Ukraine: Daily Briefing
August 13, 2018, 5 PM Kyiv time
Ukrainian Armed Forces training exercises.
Photo – Ukraine’s Ministry of Defense
1. Russian Invasion of Ukraine
Ukraine’s Ministry of Defense reported at 12:30 PM Kyiv time that in the last 24 hours, no Ukrainian soldiers were killed and two Ukrainian soldiers were wounded in action. In the last 24 hours, Russian-terrorist forces opened fire on Ukrainian positions on the Donetsk and Luhansk sectors of the front 57 times in total, including at least 12 times with heavy weapons. Returning fire, Ukrainian soldiers killed one and wounded 6 enemy combatants in the last 24 hours.
2. Mothers helpless as Russia risks the life of three Ukrainian political prisoners on hunger strike
|(l to r) Sentsov, Balukh and Shumkov. Image – KHPG|
The Kharkiv Human Rights Protection Group (KHPG) reported, “Three Ukrainian mothers are watching, totally powerless, as their sons, imprisoned illegally in Russia or Russian-occupied Crimea, become dangerously weak on hunger strike. The world knows mainly of Ukrainian filmmaker Oleg Sentsov, however the danger to the life of 47-year-old Volodymyr Balukh, after almost 150 days of total or near total hunger strike makes intervention critical. 28-year-old Oleksandr Shumkov has been on hunger strike in solidarity with Sentsov since 24 May, and is very evidently weakened.
A day after Sentsov’s cousin Natalya Kaplan and his lawyer Dmitry Dinze warned that the situation was ‘catastrophically bad,’ Russia produced photos of Oleg Sentsov, claiming them to be very recent. Since it has systematically lied about Sentsov’s state of health, his citizenship and the charges against him, it seems much safer to believe Dinze who saw Sentsov very recently . […]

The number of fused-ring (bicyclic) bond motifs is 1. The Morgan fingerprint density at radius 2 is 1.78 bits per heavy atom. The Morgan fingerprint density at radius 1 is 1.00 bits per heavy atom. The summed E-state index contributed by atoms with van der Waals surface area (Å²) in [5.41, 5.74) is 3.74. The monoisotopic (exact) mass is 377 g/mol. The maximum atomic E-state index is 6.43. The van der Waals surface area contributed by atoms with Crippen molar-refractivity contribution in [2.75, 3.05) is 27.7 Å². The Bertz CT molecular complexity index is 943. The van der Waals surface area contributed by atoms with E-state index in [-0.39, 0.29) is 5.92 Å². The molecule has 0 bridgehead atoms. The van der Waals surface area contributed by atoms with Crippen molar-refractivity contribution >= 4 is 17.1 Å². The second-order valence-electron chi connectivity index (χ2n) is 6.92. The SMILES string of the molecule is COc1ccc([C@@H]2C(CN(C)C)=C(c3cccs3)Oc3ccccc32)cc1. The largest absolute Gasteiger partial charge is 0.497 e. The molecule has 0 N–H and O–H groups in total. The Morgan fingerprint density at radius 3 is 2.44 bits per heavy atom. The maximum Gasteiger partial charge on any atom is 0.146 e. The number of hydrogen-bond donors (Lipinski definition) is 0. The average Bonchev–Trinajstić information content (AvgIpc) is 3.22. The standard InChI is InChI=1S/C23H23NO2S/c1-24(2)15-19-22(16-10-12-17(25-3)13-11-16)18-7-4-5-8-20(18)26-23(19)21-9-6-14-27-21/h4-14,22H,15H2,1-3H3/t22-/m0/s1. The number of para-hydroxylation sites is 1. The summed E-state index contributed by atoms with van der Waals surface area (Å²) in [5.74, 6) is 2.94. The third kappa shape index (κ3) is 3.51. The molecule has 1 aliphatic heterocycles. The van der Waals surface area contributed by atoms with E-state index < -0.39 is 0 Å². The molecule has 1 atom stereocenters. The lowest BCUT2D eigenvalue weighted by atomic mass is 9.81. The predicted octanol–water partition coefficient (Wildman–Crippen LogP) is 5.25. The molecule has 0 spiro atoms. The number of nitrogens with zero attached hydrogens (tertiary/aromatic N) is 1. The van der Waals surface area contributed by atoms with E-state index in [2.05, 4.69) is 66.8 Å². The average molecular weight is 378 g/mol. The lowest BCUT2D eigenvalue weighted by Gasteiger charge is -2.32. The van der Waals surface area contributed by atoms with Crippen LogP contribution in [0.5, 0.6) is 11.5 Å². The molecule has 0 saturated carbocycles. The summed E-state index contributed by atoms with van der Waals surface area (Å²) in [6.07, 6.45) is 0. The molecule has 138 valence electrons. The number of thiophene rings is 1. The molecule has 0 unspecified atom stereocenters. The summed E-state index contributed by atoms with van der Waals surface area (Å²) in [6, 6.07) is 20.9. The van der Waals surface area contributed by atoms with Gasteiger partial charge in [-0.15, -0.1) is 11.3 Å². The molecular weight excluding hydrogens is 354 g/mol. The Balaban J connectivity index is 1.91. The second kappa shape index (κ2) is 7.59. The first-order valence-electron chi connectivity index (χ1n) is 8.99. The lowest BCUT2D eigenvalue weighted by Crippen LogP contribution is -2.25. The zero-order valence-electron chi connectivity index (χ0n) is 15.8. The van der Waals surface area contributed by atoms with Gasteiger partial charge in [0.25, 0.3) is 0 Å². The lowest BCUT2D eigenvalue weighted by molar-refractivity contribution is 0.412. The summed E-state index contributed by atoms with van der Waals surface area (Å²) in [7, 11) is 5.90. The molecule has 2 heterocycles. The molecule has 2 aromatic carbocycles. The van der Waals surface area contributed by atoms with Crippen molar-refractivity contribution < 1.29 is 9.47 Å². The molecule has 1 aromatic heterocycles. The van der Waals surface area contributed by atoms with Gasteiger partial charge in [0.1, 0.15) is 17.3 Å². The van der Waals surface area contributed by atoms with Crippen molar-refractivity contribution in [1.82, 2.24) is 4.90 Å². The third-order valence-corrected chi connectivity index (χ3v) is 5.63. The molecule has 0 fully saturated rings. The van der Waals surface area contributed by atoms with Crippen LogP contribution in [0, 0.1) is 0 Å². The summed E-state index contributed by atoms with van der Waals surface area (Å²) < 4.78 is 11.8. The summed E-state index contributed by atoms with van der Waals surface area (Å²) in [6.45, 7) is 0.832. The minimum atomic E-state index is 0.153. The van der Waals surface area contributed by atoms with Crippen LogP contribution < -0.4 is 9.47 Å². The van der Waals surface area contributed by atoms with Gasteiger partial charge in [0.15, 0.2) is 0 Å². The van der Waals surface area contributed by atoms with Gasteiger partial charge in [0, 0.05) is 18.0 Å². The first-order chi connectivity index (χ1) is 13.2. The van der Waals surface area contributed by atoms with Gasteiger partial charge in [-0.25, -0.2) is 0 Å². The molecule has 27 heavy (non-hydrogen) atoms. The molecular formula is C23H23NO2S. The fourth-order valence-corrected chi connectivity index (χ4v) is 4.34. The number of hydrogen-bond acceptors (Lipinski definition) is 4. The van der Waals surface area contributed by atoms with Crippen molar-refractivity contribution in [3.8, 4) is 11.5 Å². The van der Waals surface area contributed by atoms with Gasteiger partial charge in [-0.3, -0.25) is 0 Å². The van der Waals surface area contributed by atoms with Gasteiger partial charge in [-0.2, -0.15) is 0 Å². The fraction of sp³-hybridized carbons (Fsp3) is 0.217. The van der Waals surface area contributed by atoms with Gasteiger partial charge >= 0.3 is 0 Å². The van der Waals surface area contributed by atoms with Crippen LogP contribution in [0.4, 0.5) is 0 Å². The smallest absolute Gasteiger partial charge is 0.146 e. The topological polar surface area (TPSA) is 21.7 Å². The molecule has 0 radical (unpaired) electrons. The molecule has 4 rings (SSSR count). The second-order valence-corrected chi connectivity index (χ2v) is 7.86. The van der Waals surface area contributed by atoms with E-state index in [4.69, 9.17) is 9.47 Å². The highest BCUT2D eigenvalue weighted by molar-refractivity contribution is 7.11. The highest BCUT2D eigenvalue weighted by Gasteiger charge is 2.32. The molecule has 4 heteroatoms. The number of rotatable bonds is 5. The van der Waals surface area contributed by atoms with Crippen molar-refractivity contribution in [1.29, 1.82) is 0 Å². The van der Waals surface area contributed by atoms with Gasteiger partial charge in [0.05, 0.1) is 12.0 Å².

78-year-old Natalya Balukh saw her son for the first time in eight months on 9 August. She told the Crimean Human Rights Group of the shock of seeing him so desperately thin. He’s just a skeleton, she said, adding that 47-year-old Balukh looks like an old man. She stressed that Volodymyr himself does not say anything about his health so as not to worry her, however his very appearance cannot fail to frighten her. She too fears that she will not live to see her son released. […] Russia has already imprisoned Balukh for the Ukrainian flag he refused to remove from his home, and his unwavering loyalty to Ukraine. It is now risking his life.
Oleksandr Shumkov – The 28-year-old from Kherson is currently on ‘trial’ in Russia, charged in all seriousness with alleged involvement, while in Ukraine, in the Ukrainian Right Sector party and specifically in protests against Russia’s annexation of Crimea. Shumkov has been on hunger strike since 24 May and is looking very thin. He mother, Lyudmila, says that he is feeling very weak and cannot cope when there are three or four hearings in his ‘trial’ in a week. He pleads for a break, although his request is only sometimes heeded.
Oleg Sentsov; Volodymyr Balukh and Oleksandr Shumkov have all been recognized as political prisoners by the authoritative Memorial Human Rights Centre.”
3. Ukraine files lawsuit against Russia over Ukrainian political prisoners illegally jailed by Russia
Ukrinform reported, “The sixth interstate lawsuit with the ECHR over Ukrainian political prisoners held in Russia gives Ukraine’s international partners a reason for imposing additional personal sanctions against the Russian officials.
‘The Ukrainian government for the first time files a legal document against the Russian Federation, describing massive human rights violations towards Ukrainian political prisoners held on the territory of the Russian Federation, with specific names of Russian officials involved, including high-ranking officials. Thus, our international partners are given a reason for introducing additional personal sanctions against the leadership of the Russian Federation and the officials involved in the politically motivated persecutions,’ Ukrainian Justice Minister Pavlo Petrenko said during a press conference at Ukrinform news agency.
It is the sixth interstate lawsuit of Ukraine filed with the ECHR, the minister noted. The Justice Ministry expects prompt consideration of the lawsuit.
‘Moreover, we will appeal to our international partners with a proposal to form a separate sanction list, like the Magnitsky list, to indicate the persons involved in kidnapping, imprisoning and torturing Ukrainian citizens who are now held as political prisoners on the territory of Russia,’ the Ukrainian justice minister said. As reported, the lawsuit describes human rights violations with regard to 71 political prisoners.”